What can the Stampede tell us about Calgary’s economy?

Posted by: Kaitlyn Mason on June 28, 2017

In this blog, our Economic Policy Analyst, Franco Terrazzano, details the relationship between the Stampede Canvas Auction results and business confidence in Calgary. Read on to find out what the auction results can tell us about the current state of business confidence in Calgary. 

Over the last 105 years, through thick and thin, the Calgary Stampede has continued to contribute to our city’s economy.

In 1912, Stampede’s first rodeo show brought $120,000 in economic benefits to Calgary – equivalent to roughly $3 million dollars in 2015. As the Stampede has continued to grow over the last century, so have its contributions. Estimates suggest that the Stampede now provides as much as $400 million in annual economic impact to the province of Alberta, with the majority of that spending supporting local hotels, restaurants, retail shopping, and many other businesses.   

While providing a great source of economic benefit, the Stampede also provides a good indication of how our economy is doing.  

More specifically, the Chuckwagon Canvas Auction is a good indicator of the business confidence in Calgary.

The background

Before the fan-favourite chuckwagon races begin, potential sponsors gather in March to compete for advertising space on each wagon. Generally speaking, the more money spent during the tarp auction, the better off Calgary’s economy is. 

Yearly changes in Canvas Auction results, GDP, employment and the price of oil are all closely related, and tend to experience similar patterns of growth. This is illustrated in the figure below.

Stampede graph new.png

Source: Real gross domestic product, expenditure-based, by province and territory Statistics Canada, Table 384-0038.
Labour Force Characteristics, Statistics Canada, Table 282-0135.
OK WTI Spot Price FOB (USD per Barrel), Energy Information Administration.
Global News, “2016 Calgary Stampede Chuckwagon canvas auction held Thursday.” Calgary Stampede, 2017 Canvas Auction Results. Data accessed May 30, 2017. Calgary Chamber of Commerce calculations.

One observation worth mentioning: It appears that between 2012 and 2014 variables other than the price of oil experience significant growth.

However, because the price of oil was hovering around $100/barrel, there should be no surprise that other variables experienced significant growth, while the price did not.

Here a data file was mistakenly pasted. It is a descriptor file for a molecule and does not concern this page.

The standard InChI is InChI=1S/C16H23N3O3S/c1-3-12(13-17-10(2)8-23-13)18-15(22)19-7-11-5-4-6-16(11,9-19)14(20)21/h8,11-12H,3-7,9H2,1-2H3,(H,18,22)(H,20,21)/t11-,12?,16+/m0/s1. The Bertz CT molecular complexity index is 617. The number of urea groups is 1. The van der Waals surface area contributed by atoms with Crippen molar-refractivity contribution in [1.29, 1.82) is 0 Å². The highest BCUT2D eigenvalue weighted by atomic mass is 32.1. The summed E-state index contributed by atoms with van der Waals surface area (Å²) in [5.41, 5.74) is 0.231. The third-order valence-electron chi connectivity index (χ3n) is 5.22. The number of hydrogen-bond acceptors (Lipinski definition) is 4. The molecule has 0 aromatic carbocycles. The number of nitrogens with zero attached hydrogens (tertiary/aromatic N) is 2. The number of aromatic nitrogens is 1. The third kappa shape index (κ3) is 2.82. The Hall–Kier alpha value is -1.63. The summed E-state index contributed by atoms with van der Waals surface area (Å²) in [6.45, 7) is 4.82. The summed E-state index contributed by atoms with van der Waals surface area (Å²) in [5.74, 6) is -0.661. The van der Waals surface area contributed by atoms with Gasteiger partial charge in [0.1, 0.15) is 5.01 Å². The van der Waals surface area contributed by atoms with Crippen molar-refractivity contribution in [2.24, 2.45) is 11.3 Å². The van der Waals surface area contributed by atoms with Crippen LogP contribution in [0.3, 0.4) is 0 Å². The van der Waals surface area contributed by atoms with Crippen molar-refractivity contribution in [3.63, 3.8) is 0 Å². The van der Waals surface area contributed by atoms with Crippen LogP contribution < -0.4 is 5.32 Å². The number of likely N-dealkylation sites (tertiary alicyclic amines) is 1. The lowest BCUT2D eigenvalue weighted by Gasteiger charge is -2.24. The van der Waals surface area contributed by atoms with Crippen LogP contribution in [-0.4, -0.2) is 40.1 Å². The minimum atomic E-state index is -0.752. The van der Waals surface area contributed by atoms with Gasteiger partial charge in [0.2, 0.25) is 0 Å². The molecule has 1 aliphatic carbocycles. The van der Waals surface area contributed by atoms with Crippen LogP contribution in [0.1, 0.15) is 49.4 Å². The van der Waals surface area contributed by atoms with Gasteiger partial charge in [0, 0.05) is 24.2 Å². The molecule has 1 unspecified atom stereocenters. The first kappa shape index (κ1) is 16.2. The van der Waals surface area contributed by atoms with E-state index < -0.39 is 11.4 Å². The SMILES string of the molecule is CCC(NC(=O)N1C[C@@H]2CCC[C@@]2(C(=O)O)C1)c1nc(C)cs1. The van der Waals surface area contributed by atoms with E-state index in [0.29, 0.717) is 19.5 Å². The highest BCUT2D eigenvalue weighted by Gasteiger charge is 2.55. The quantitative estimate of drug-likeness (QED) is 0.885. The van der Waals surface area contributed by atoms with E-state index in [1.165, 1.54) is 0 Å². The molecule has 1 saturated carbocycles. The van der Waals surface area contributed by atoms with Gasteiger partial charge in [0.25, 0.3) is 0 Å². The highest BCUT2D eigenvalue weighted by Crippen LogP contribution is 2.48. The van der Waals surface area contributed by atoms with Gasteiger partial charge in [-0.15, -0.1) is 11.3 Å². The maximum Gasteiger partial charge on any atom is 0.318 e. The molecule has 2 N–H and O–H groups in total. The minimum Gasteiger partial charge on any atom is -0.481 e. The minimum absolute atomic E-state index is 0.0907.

What the 2017 Canvas Auction results tell us about Calgary's economy

This year’s results paint a fairly accurate picture of the current state of our economy. 2017 marks the first year – in the past four years – where total bids surpassed the previous year's total. In fact, the 2017 auction brought in $123,000 more than last year.

However, while the Canvas Auction saw a year-over-year increase, total bids remain below the average receipts of the last decade.  

Like the Canvas Auction results, the economy is also expected to see modest growth. In fact, Alberta is expected to experience real GDP growth for the first time since 2014. While growth will remain modest, likely around 2 percent, after a few years of painful downturn, recovery finally appears to be looming over the horizon.  

The increase in this year’s tarp auction is strongly related to greater business confidence in the price of oil. It’s unlikely that we will be seeing $100/barrel return in 2017, however, the average Q1 price of oil (WTI spot price, USD) saw a 55 per cent increase over last year. While full recovery is distant, the relatively higher price of oil has triggered an uptake in business confidence and economic growth.  

Unfortunately, while business confidence, the economy, and the price of oil have all seen increases, significant strides in the labour market remain unlikely.

As of May, Calgary’s unemployment rate remained at 9.3 per cent, higher than any of Canada’s ten largest cities. While the unemployment rate will likely remain high, some job and income growth is forecasted for Calgarians.  

So, while we may not be out of the woods yet, there appears to be a sense of optimism among Calgary business leaders. And after a few years of difficult times, economic growth – while modest – is definitely worth celebrating. 

Franco Terrazzano is an Economic Policy Analyst at the Calgary Chamber.